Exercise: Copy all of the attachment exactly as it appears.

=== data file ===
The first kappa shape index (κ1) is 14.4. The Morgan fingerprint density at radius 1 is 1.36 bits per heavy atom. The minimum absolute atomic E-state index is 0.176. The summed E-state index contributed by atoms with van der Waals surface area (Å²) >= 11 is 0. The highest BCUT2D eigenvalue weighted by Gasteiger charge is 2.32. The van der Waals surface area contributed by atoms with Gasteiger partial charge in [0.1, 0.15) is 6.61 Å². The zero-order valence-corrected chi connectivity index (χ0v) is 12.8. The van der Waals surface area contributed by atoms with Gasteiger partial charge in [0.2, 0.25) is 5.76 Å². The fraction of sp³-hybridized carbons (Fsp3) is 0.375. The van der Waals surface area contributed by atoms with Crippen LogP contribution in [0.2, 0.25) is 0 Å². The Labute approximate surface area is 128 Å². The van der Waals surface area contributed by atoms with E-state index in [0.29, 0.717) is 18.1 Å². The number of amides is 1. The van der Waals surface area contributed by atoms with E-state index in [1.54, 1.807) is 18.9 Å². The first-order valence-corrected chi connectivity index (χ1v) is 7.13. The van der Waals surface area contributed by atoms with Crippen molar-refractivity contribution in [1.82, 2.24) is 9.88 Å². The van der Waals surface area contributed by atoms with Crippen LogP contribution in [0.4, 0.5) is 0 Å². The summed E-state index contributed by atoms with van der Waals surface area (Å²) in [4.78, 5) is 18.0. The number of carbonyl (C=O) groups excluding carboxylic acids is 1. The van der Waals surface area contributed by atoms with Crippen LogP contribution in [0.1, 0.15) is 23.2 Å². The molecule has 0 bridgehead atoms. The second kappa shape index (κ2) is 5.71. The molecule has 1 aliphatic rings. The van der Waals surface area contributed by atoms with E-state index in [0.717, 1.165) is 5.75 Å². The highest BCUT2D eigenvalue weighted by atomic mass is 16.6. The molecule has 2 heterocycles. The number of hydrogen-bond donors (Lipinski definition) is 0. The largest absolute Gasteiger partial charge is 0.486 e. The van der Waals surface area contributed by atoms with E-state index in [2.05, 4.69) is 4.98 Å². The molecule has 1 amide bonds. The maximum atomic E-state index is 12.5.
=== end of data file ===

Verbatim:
The first kappa shape index (κ1) is 14.4. The Morgan fingerprint density at radius 1 is 1.36 bits per heavy atom. The minimum absolute atomic E-state index is 0.176. The summed E-state index contributed by atoms with van der Waals surface area (Å²) >= 11 is 0. The highest BCUT2D eigenvalue weighted by Gasteiger charge is 2.32. The van der Waals surface area contributed by atoms with Gasteiger partial charge in [0.1, 0.15) is 6.61 Å². The zero-order valence-corrected chi connectivity index (χ0v) is 12.8. The van der Waals surface area contributed by atoms with Gasteiger partial charge in [0.2, 0.25) is 5.76 Å². The fraction of sp³-hybridized carbons (Fsp3) is 0.375. The van der Waals surface area contributed by atoms with Crippen LogP contribution in [0.2, 0.25) is 0 Å². The Labute approximate surface area is 128 Å². The van der Waals surface area contributed by atoms with E-state index in [0.29, 0.717) is 18.1 Å². The number of amides is 1. The van der Waals surface area contributed by atoms with E-state index in [1.54, 1.807) is 18.9 Å². The first-order valence-corrected chi connectivity index (χ1v) is 7.13. The van der Waals surface area contributed by atoms with Crippen molar-refractivity contribution in [1.82, 2.24) is 9.88 Å². The van der Waals surface area contributed by atoms with Crippen LogP contribution in [0.4, 0.5) is 0 Å². The summed E-state index contributed by atoms with van der Waals surface area (Å²) in [4.78, 5) is 18.0. The number of carbonyl (C=O) groups excluding carboxylic acids is 1. The van der Waals surface area contributed by atoms with Crippen LogP contribution in [0.1, 0.15) is 23.2 Å². The molecule has 0 bridgehead atoms. The second kappa shape index (κ2) is 5.71. The molecule has 1 aliphatic rings. The van der Waals surface area contributed by atoms with E-state index in [0.717, 1.165) is 5.75 Å². The highest BCUT2D eigenvalue weighted by atomic mass is 16.6. The molecule has 2 heterocycles. The number of hydrogen-bond donors (Lipinski definition) is 0. The largest absolute Gasteiger partial charge is 0.486 e. The van der Waals surface area contributed by atoms with E-state index in [2.05, 4.69) is 4.98 Å². The molecule has 1 amide bonds. The maximum atomic E-state index is 12.5.